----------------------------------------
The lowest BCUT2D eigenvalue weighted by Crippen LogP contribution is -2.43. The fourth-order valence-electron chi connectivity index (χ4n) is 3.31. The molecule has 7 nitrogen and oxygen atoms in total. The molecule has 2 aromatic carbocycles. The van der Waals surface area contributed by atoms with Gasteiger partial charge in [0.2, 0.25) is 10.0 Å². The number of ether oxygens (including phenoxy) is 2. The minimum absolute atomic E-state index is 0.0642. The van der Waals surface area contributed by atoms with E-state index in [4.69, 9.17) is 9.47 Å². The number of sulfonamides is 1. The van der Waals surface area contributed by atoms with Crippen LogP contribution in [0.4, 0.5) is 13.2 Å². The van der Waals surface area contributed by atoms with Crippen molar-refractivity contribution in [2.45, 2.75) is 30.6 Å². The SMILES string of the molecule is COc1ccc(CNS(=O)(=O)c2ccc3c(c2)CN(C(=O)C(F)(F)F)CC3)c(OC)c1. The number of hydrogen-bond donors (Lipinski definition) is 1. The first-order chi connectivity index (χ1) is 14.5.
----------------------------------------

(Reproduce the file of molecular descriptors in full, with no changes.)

The lowest BCUT2D eigenvalue weighted by Crippen LogP contribution is -2.43. The fourth-order valence-electron chi connectivity index (χ4n) is 3.31. The molecule has 7 nitrogen and oxygen atoms in total. The molecule has 2 aromatic carbocycles. The van der Waals surface area contributed by atoms with Gasteiger partial charge in [0.2, 0.25) is 10.0 Å². The number of ether oxygens (including phenoxy) is 2. The minimum absolute atomic E-state index is 0.0642. The van der Waals surface area contributed by atoms with E-state index in [4.69, 9.17) is 9.47 Å². The number of sulfonamides is 1. The van der Waals surface area contributed by atoms with Crippen LogP contribution in [0.4, 0.5) is 13.2 Å². The van der Waals surface area contributed by atoms with Crippen molar-refractivity contribution in [2.45, 2.75) is 30.6 Å². The SMILES string of the molecule is COc1ccc(CNS(=O)(=O)c2ccc3c(c2)CN(C(=O)C(F)(F)F)CC3)c(OC)c1. The number of hydrogen-bond donors (Lipinski definition) is 1. The first-order chi connectivity index (χ1) is 14.5.